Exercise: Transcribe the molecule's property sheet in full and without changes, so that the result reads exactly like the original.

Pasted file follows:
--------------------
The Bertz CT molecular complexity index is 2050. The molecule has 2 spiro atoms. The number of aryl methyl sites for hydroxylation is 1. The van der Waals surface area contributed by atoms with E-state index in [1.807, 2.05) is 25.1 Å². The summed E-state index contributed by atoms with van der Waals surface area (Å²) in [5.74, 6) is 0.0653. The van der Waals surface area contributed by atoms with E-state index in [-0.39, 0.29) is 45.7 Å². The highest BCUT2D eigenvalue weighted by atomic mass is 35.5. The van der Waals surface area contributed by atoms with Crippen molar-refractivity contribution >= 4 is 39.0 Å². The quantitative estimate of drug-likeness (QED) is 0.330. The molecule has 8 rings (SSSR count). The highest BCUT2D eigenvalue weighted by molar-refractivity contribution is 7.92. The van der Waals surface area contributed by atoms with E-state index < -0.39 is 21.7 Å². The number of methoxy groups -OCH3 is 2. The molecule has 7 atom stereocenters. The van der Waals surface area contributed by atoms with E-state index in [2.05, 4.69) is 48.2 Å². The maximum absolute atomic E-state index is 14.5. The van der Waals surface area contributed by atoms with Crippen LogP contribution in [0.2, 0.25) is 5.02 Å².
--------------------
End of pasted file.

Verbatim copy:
The Bertz CT molecular complexity index is 2050. The molecule has 2 spiro atoms. The number of aryl methyl sites for hydroxylation is 1. The van der Waals surface area contributed by atoms with E-state index in [1.807, 2.05) is 25.1 Å². The summed E-state index contributed by atoms with van der Waals surface area (Å²) in [5.74, 6) is 0.0653. The van der Waals surface area contributed by atoms with E-state index in [-0.39, 0.29) is 45.7 Å². The highest BCUT2D eigenvalue weighted by atomic mass is 35.5. The van der Waals surface area contributed by atoms with Crippen molar-refractivity contribution >= 4 is 39.0 Å². The quantitative estimate of drug-likeness (QED) is 0.330. The molecule has 8 rings (SSSR count). The highest BCUT2D eigenvalue weighted by molar-refractivity contribution is 7.92. The van der Waals surface area contributed by atoms with E-state index < -0.39 is 21.7 Å². The number of methoxy groups -OCH3 is 2. The molecule has 7 atom stereocenters. The van der Waals surface area contributed by atoms with E-state index in [2.05, 4.69) is 48.2 Å². The maximum absolute atomic E-state index is 14.5. The van der Waals surface area contributed by atoms with Crippen LogP contribution in [0.2, 0.25) is 5.02 Å².